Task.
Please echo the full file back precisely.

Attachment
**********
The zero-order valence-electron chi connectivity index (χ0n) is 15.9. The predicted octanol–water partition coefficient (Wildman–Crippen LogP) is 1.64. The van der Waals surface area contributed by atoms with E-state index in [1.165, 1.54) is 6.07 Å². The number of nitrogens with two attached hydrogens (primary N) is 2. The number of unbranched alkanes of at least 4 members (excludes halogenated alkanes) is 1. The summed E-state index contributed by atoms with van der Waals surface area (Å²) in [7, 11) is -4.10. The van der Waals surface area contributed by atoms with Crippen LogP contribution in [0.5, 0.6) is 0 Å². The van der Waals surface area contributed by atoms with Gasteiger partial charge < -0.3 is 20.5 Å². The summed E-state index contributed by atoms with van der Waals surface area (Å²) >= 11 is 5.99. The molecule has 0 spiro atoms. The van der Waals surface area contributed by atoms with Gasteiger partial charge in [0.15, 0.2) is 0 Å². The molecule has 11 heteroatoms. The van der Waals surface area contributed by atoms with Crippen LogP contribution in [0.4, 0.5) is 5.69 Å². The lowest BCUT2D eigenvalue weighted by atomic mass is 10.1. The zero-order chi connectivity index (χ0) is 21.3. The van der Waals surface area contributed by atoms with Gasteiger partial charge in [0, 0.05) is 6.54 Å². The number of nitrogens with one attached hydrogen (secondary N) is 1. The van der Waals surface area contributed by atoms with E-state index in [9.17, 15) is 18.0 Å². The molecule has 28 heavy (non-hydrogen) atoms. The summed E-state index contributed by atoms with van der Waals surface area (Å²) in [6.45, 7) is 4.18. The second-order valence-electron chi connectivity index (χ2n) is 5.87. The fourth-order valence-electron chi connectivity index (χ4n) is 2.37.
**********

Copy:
The zero-order valence-electron chi connectivity index (χ0n) is 15.9. The predicted octanol–water partition coefficient (Wildman–Crippen LogP) is 1.64. The van der Waals surface area contributed by atoms with E-state index in [1.165, 1.54) is 6.07 Å². The number of nitrogens with two attached hydrogens (primary N) is 2. The number of unbranched alkanes of at least 4 members (excludes halogenated alkanes) is 1. The summed E-state index contributed by atoms with van der Waals surface area (Å²) in [7, 11) is -4.10. The van der Waals surface area contributed by atoms with Crippen LogP contribution in [0.5, 0.6) is 0 Å². The van der Waals surface area contributed by atoms with Gasteiger partial charge < -0.3 is 20.5 Å². The summed E-state index contributed by atoms with van der Waals surface area (Å²) >= 11 is 5.99. The molecule has 0 spiro atoms. The van der Waals surface area contributed by atoms with Gasteiger partial charge in [0.15, 0.2) is 0 Å². The molecule has 11 heteroatoms. The van der Waals surface area contributed by atoms with Crippen LogP contribution in [0.4, 0.5) is 5.69 Å². The lowest BCUT2D eigenvalue weighted by atomic mass is 10.1. The zero-order chi connectivity index (χ0) is 21.3. The van der Waals surface area contributed by atoms with Gasteiger partial charge in [0, 0.05) is 6.54 Å². The number of nitrogens with one attached hydrogen (secondary N) is 1. The van der Waals surface area contributed by atoms with E-state index in [9.17, 15) is 18.0 Å². The molecule has 28 heavy (non-hydrogen) atoms. The summed E-state index contributed by atoms with van der Waals surface area (Å²) in [6.45, 7) is 4.18. The second-order valence-electron chi connectivity index (χ2n) is 5.87. The fourth-order valence-electron chi connectivity index (χ4n) is 2.37.